Reclining Seat Aboard Airplanes Debate: What If the Seat Is Vacated?
A pparently, a minor controversy pertaining to a seat reclined while it is vacated — part of the reclining seat aboard airplanes debate — was sparked as the result of this recent article which I posted; but first, please allow me to reiterate my thoughts regarding this issue.
In this article originally posted on Friday, February 22, 2013 pertaining to this controversial issue of seat recline, I wrote the following:
I personally have never really understood why there is such a big deal pertaining to seat recline. I never had a problem with someone in front of me who decided to recline his or her seat; nor have I had an issue with someone who was seated directly behind me whenever I reclined my seat. I do like to recline my seat even if the additional comfort is only marginal at best — but since learning of how adamant are FlyerTalk members on either side of this issue, I have since asked the passenger behind me if he or she minds if I recline my seat.
In my opinion, the problem stems more from a lack of consideration and respect for fellow passengers rather than from the issue of comfort. Passengers should be able to quickly work out a compromise without having to resort to confrontations to resolve what should be a simple minor issue at best. If passengers were more polite, considerate and respectful of each other, this whole debate over the recline of seats on commercial aircraft would be a minor issue at best — if at all.
When I wrote those statements, I have had passengers sit in front of me and recline for much of the duration of the flight — even on long-haul flights — but on what I called the worst Etihad Airways flight I have ever taken, the passenger in front of me would vacate the seat and leave it reclined. When she would not return immediately, I reached forward and pressed the button so that I could give myself some room while she was gone — usually for greater than a few minutes.
That was the second long-haul flight on which I was a passenger where I experienced the seat in front of me being reclined but vacated, as the first time this happened was aboard an airplane operated by KLM Royal Dutch Airlines from Doha to Amsterdam — and nobody chastised me in the Comments section of that article for reaching forward and pushing the button to de-recline the seat.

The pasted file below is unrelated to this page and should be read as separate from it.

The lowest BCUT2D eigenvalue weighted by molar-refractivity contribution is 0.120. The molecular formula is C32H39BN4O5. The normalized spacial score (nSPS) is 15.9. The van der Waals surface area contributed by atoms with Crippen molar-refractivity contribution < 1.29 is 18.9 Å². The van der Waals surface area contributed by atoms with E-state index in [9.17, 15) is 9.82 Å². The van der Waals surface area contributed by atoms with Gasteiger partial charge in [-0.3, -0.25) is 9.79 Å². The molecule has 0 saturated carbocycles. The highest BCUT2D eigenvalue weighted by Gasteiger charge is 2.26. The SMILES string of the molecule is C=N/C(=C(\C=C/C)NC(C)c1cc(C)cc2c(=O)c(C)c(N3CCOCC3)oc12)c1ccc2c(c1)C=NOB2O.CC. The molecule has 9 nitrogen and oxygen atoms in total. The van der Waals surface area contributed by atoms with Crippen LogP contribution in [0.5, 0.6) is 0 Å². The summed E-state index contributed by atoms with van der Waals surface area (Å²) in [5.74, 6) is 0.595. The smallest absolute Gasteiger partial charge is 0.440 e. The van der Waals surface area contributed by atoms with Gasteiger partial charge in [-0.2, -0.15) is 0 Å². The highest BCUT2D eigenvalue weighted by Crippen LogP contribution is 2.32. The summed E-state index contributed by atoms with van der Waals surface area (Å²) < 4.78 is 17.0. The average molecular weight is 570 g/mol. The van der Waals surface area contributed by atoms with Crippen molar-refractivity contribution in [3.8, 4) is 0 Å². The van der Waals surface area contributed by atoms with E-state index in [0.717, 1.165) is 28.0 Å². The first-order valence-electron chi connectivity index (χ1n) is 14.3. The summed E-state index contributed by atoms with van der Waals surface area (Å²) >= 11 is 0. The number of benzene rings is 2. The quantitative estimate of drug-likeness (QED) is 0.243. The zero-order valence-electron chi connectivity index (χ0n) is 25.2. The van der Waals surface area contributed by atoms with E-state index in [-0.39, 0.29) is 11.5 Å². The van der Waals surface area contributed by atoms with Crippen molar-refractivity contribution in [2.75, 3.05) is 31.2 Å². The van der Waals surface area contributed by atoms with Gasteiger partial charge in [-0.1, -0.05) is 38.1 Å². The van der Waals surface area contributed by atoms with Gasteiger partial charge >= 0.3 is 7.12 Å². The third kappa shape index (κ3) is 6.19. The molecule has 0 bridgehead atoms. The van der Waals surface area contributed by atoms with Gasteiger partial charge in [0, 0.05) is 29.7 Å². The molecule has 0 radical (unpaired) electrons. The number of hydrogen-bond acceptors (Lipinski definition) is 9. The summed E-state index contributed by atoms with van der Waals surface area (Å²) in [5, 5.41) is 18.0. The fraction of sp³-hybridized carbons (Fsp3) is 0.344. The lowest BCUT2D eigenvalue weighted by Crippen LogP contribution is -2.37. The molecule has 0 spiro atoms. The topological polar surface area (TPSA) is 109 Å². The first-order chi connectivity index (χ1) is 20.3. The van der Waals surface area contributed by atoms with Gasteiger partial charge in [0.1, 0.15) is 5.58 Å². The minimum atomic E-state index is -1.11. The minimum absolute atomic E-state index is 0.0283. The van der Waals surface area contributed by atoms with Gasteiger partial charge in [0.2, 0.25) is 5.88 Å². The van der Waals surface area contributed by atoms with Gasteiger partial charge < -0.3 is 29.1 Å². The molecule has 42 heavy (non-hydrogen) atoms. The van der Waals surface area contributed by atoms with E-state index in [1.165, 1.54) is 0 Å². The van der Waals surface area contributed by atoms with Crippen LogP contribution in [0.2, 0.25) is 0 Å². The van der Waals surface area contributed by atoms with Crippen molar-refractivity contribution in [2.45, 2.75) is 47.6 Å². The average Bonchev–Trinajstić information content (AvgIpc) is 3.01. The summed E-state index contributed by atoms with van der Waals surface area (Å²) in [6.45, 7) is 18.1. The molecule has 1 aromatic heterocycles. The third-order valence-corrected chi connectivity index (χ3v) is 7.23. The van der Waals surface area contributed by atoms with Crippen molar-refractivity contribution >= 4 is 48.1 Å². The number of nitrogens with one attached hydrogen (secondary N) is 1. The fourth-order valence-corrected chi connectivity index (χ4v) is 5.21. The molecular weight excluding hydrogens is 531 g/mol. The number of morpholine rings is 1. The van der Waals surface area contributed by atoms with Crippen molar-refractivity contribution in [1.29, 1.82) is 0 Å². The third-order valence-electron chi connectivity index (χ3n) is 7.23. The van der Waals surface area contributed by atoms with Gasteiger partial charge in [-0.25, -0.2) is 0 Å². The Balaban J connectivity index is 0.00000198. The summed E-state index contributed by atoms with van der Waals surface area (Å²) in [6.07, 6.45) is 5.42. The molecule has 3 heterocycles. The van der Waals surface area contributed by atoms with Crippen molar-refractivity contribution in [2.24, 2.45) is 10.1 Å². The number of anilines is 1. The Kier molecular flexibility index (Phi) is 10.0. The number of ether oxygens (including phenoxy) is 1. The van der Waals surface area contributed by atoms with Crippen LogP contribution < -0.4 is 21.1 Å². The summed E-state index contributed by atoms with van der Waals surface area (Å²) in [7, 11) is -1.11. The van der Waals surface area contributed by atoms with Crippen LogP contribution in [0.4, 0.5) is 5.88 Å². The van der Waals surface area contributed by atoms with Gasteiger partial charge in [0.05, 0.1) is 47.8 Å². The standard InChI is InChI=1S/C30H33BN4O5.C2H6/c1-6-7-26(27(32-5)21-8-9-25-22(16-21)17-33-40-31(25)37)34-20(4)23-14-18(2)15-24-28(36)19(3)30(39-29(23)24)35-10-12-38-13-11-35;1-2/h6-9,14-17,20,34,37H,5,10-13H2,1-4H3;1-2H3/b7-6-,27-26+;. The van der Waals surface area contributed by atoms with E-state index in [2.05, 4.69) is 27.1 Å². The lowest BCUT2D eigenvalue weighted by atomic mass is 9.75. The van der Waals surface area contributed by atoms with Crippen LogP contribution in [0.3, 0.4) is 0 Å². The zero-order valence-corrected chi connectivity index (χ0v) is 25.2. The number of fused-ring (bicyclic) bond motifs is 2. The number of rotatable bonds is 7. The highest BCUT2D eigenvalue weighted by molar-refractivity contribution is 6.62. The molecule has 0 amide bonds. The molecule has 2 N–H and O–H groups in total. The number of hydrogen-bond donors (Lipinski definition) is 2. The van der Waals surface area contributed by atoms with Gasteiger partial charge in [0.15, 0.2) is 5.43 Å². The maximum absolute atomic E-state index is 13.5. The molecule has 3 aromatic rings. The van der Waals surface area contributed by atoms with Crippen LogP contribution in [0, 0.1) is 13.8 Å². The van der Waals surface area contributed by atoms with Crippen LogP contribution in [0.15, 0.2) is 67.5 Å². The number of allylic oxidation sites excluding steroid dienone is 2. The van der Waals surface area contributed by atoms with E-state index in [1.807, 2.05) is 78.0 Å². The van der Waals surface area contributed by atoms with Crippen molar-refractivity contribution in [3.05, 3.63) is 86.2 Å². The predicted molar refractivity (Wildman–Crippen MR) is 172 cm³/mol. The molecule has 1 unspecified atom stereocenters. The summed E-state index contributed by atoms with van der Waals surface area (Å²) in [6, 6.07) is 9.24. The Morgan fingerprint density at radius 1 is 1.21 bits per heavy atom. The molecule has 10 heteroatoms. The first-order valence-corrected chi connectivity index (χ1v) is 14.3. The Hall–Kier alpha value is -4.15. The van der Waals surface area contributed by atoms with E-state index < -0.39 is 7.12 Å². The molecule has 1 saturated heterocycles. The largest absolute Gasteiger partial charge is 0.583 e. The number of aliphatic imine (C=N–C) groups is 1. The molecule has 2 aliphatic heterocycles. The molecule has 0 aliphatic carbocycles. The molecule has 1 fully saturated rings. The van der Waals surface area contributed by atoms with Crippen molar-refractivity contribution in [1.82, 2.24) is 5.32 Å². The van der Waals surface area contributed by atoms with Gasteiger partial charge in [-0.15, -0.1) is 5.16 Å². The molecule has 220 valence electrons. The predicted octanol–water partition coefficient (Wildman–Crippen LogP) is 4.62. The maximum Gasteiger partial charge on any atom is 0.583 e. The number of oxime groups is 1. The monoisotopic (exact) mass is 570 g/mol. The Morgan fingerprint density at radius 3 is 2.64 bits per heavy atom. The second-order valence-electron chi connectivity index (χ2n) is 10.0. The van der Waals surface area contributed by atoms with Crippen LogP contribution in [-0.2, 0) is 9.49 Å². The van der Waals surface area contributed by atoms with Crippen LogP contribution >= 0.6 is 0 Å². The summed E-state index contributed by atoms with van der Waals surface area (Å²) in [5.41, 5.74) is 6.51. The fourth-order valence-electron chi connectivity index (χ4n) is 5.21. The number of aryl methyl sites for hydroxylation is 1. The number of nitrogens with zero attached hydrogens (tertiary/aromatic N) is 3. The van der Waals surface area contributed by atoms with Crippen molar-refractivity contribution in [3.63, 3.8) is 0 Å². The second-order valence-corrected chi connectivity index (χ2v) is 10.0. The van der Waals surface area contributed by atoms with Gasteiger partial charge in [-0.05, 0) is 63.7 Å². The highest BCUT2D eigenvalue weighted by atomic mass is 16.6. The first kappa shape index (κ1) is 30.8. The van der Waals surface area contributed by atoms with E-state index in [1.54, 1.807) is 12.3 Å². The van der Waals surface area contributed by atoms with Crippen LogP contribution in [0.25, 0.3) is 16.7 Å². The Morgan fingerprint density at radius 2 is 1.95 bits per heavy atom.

That was not the case after posting the article pertaining to the flight operated by Etihad Airways, however.
Matthew — a reader of The Gate — commented that “While I’m not a seat recliner myself, I think it’s bold to ask a fellow passenger to not recline. That is technically their right when they purchased the seat. I cannot believe you reached around to press the button every time she left! How long could she have possibly been gone for? Five minutes? I hope your temporary relief was worth meddling in her business.”
In answer to that question, she was gone for as long as 45 minutes each time — but does Matthew have a point?
“You got lucky”, posted Will — another reader of The Gate — in the Comments section. “The person in front of you has a right to recline. Most would of told you to pound sand. Sometimes those awesome fare deals don’t always turn out to be awesome in real life.”
Although I found part of that comment funny because my feet literally did pound sand for a significant part of the time I was in the Middle East, Will is absolutely correct: the person in front of me does have a right to recline, in my opinion; and yes, I was lucky that the person agreed to not recline when I asked her a full ten hours into the flight, with greater than three hours remaining. I do not believe there is anything wrong with asking — especially after ten hours — and I did ask her in a polite manner.